They both came to town like heroes, riding in on their white horses, to rescue our Eagles with promises of finally taking this franchise to the ‘promise land’.
One, a Philly area native, who made millions in his Miami car business, returned home to save our beloved Eagles from a potential move to the Phoenix desert in 1985. Norman Braman was the owner all Eagles fans thought was a godsend. He grew up an Eagles fan which made it all the reason he would do whatever it took to make winning a Super Bowl his ultimate priority.
He hired fiery, big-mouthed, defensive coordinator, Buddy Ryan, from the champion Chicago Bears and it was going to be on…so we thought. Although he built a championship-caliber defense, he relied on QB Randall Cunningham, to make a few big plays and thought that would be a winning formula. Turns out it failed miserably with the Eagles losing first-round playoff games 3 years in a row leading to Braman firing Ryan, who claimed to be researching ways to improve the offense. Too little, too late!
Then Braman handed the reins over to offensive coordinator, Rich Kotite, who with all his blundering play calls and misreading of his wet play sheets, won a playoff game. Albeit with Buddy’s defense. But still no Super Bowl wins.
After the Eagles were close to being a serious contender, he was asked what it would take to bring the city a championship, Braman revealed to all of us what he was really all about. He admitted that he had no desire to win one and he only bought the team to make money and was making a lot of it.
That admission turned Braman into one of the biggest villains in Philly sports history, as well as his ill-fated decision to not resign the best defensive player in history, Reggie White. And he did it with such defiance and with no regard to the loyal Eagles fans, as the franchise was gutted when all the best defensive players followed White out of town.
Everything seemed hopeless until it was announced in ’94 that Braman was selling the franchise. Hallelujah!
The other, a Hollywood movie producer, who spent mommy’s $195 million to take over from the evil Braman. A likable, non-threatening, football lover, from Boston, who appeared to have Super Bowl trophies dancing in his head. He proclaimed the Eagles to be the ‘gold standard” to which all the other teams would emulate.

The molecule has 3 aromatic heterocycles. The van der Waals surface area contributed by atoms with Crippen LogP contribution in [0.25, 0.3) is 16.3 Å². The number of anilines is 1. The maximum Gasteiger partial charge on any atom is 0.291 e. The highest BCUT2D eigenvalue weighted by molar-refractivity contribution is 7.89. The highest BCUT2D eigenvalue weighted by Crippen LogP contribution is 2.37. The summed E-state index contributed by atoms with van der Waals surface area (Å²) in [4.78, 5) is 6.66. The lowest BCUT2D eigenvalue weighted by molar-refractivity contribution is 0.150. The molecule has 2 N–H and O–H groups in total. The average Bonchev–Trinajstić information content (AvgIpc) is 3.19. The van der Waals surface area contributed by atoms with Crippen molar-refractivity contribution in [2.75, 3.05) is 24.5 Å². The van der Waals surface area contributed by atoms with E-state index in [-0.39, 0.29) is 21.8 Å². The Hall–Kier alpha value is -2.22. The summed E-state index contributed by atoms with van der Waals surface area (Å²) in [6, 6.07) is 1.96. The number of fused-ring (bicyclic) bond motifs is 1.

How’s that working out for you Jeffrey? After hiring no-name Green Bay Packers QB coach, Andy Reid, the Eagles have had much more playoff success than the previous era, but they still haven’t been able to break through offensively in most of those losses….sound familiar?
Lurie has turned that initial investment into a billion dollar empire that has still yet to win a championship. He addresses the fans with a clueless tone that does nothing but show how he can not relate to the common man. He talks about how the franchise has flourished financially while his buddy, Joe Banner manipulated the salary cap to help make that happen over the years while the product on the field has been sub-standard even with one Super Bowl appearance.
Ironically this is weekend is all about Brian Dawkins, as the Eagles retire his number 20 jersey during tomorrow night’s game against the Giants. But wasn’t it Lurie who said that B-Dawk would be here for as long as he was the owner? What happened? Dawkins was the second best defensive player this franchise has had and he, too, was allowed to finish his career in another uniform. As the owner, Jeff has the ultimate final say and ‘he’ let him go….hmmm.
Here it is year 19 of the Lurie era and we’re still waiting for the championship, but the money is rolling in too much for him to sell.
So while one guy was evil and the other nice, it seems like it’s the character Two-Face. Norman, Jeffrey….Jeffrey, Norman…I gotta tell you, I’m not seeing a difference.